Crossover SUVs are all the rage these days and the Toyota C-HR is a fun, reliable option that’s an all-around great buy. The C-HR was first introduced in 2016 and was basically Toyota’s way of disrupting its own traditional, humdrum architectural design. The crossover’s offbeat style is attractive to young buyers but still appeals to more conventional customers looking for added flair to their ride.
Fashionably Funky Design
The C-HR was Toyota’s first car that didn’t really look like a Toyota, inside or out. Its funky-yet-graceful design is bold and in-your-face. The 2020 C-HR’s styling doesn’t differ much from previous models, and it doesn’t have to.
The 2020 model features slight enhancements including a polished front bumper, snazzier grille, and sharper headlights. Even the rear door handles make a bold statement. If you’re looking for an additional way to spice up this model there are roof paint treatments also available. The model comes in three trims: LE, XLE, and Limited.
While the C-HR’s car cabin is compact, it still offers plenty of leg and headroom. The 2020 model’s interior design remains consistent with previous versions. Its leather-trimmed front display has a quite similar look and feels to that of a Lexus. Dual-climate control now comes standard. A slight disadvantage interior-wise is that the windows almost seem to be too high for the car cabin’s lower, boxy configuration.
Connectivity Options and Safety Features
The C-HR has a user-friendly, eight-inch infotainment screen compatible with both Apple and Android devices. Sirius XM access is also available as well as the option to set up a wifi hotspot within the vehicle.
As far as safety goes, the C-HR has a long list of convenient features that come standard. These features include a backup camera, hill maneuvering assist, engine mobilizer, brake assist, and smart stop technology. There’s also an available blind-spot monitor system.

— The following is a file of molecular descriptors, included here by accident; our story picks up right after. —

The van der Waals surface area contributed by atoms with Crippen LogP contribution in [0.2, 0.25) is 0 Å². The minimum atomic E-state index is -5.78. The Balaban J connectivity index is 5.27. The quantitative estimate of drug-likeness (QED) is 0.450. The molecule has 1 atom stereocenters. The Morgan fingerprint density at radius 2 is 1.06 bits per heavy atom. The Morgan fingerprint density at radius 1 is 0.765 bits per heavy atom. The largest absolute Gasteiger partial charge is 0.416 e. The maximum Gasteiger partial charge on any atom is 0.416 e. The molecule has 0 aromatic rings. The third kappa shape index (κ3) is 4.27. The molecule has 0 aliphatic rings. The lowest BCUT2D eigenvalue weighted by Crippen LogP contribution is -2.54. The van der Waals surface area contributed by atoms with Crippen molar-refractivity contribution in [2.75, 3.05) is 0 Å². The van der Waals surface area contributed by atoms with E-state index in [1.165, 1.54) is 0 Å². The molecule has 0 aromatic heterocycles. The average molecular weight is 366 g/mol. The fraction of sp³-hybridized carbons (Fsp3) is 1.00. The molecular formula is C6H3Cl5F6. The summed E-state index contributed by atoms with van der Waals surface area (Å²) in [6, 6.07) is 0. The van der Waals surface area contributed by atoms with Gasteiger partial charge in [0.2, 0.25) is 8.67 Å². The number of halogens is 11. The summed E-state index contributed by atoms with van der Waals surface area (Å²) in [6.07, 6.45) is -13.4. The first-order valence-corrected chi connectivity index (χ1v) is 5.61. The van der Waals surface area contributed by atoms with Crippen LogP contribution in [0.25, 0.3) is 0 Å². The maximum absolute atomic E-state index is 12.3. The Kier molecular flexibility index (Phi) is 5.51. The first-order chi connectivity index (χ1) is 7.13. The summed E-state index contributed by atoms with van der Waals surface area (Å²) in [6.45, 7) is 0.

One safety feature qualm to be aware of is with changing lanes. At higher speeds, the C-HR is so precautious you won’t be able to change lanes without a signal if you’re at a higher speed, which can be aggravating when you need to make a last-minute change.
The C-HR is definitely more of a mild ride and less of a speedy roadster. It has a 2-liter 4-cylinder engine, 144-horsepower, and 139 lb-ft of torque. The crossover can accelerate to 60 mph in 10 seconds. It’s also a pretty fuel-efficient SUV at 27 city / 31 highway combined mpg. Other mechanical aspects include a variable automatic transmission, fuel injection for a smoother transition, and decent car suspension.
The Final Verdict
Overall, the 2020 Toyota C-HR is a compelling crossover that’s made for cruising around town. The exterior style is enticing, and it’s fun to drive and ride in. It may not be a speed demon but its functionality, safety features, and comfortable interior make it a great value at $29,540.
As the model continues to evolve, we are looking forward to Toyota’s plan of adding the C-HR to its athletic Gazoo Racing (GR) roster that will hopefully be available for sale in the U.S.